She smiled and then looked at the clock again. It still read 7:03 even though she knew a couple of minutes had passed. Alma waited. The street that had been bustling only an hour before was now virtually deserted. There was a man walking away from her on the opposite side of the street. Further down the street she could barely make out what looked to be the silhouette of a woman pushing a baby carriage across the street lit by the warm light of sunset.

After another three minutes she knew she had missed the streetcar. The area was quiet, but she could hear the faint hum of traffic on the bridge. She dismissed the feeling of uneasiness that crept across her body and decided to wait for the next streetcar. She took out her phone and checked a news app to pass the time.

“Hey lady, can you spare some change?”

Alma looked up from her phone startled. She had not even seen the young man approaching. He was dressed in baggy jeans and a black and white striped t-shirt. She quickly responded “no”. The youth accepted her answer and continued walking past her. She could not help but notice the expensive athletic shoes he was wearing and shook her head. She decided to wait the rest of the time inside the building and went back to the entrance where the security guard would be waiting.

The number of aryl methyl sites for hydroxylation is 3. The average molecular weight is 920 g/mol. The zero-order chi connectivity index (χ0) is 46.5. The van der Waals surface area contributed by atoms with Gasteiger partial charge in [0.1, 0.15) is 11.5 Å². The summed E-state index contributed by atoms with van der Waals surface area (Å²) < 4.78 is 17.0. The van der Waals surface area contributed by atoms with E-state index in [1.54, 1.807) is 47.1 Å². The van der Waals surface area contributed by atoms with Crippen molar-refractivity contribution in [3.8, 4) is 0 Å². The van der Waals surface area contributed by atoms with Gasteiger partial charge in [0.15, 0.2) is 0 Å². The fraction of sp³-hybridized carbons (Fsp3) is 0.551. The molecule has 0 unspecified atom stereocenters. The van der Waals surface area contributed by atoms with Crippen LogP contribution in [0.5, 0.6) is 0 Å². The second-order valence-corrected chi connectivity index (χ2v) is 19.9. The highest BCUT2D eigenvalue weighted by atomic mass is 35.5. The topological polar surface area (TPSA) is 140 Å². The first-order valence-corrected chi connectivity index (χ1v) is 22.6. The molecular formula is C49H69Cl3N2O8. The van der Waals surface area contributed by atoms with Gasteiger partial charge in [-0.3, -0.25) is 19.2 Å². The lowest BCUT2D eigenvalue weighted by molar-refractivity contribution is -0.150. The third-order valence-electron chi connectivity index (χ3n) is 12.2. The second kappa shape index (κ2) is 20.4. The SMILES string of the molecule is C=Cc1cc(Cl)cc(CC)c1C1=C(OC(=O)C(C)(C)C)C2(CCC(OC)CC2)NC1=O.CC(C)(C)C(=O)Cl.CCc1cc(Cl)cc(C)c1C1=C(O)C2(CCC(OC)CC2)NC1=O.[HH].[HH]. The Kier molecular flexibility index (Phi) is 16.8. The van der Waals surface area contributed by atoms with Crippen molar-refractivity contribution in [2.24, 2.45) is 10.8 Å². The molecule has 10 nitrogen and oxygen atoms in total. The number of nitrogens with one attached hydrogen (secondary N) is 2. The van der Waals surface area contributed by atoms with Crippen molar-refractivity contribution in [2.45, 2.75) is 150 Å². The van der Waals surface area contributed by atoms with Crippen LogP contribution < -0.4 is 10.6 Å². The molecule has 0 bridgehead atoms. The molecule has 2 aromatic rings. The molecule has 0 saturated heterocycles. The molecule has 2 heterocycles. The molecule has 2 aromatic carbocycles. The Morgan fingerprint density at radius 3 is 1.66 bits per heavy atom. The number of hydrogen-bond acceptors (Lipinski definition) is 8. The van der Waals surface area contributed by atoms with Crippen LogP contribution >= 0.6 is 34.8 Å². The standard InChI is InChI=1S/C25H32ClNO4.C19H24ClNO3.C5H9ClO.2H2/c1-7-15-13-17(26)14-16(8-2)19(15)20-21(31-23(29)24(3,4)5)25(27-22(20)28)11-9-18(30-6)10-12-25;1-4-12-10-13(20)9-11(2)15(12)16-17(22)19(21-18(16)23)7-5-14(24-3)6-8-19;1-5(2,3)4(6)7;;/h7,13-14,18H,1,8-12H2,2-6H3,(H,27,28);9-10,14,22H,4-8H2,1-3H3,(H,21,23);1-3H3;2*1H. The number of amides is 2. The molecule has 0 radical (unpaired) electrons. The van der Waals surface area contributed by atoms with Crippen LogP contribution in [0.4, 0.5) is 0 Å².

When she got to the door, the entrance was empty and a sign that read; “Ring Bell for Service after 6 PM” was now displayed prominently across the door she had just exited minutes before. Alma shrugged and wondered why the guard had left so quickly. She decided to just wait near the door of the building rather than wait at the curb. The streetcars made enough noise that you could hear them moving along the rail line. She would walk out when she heard it coming.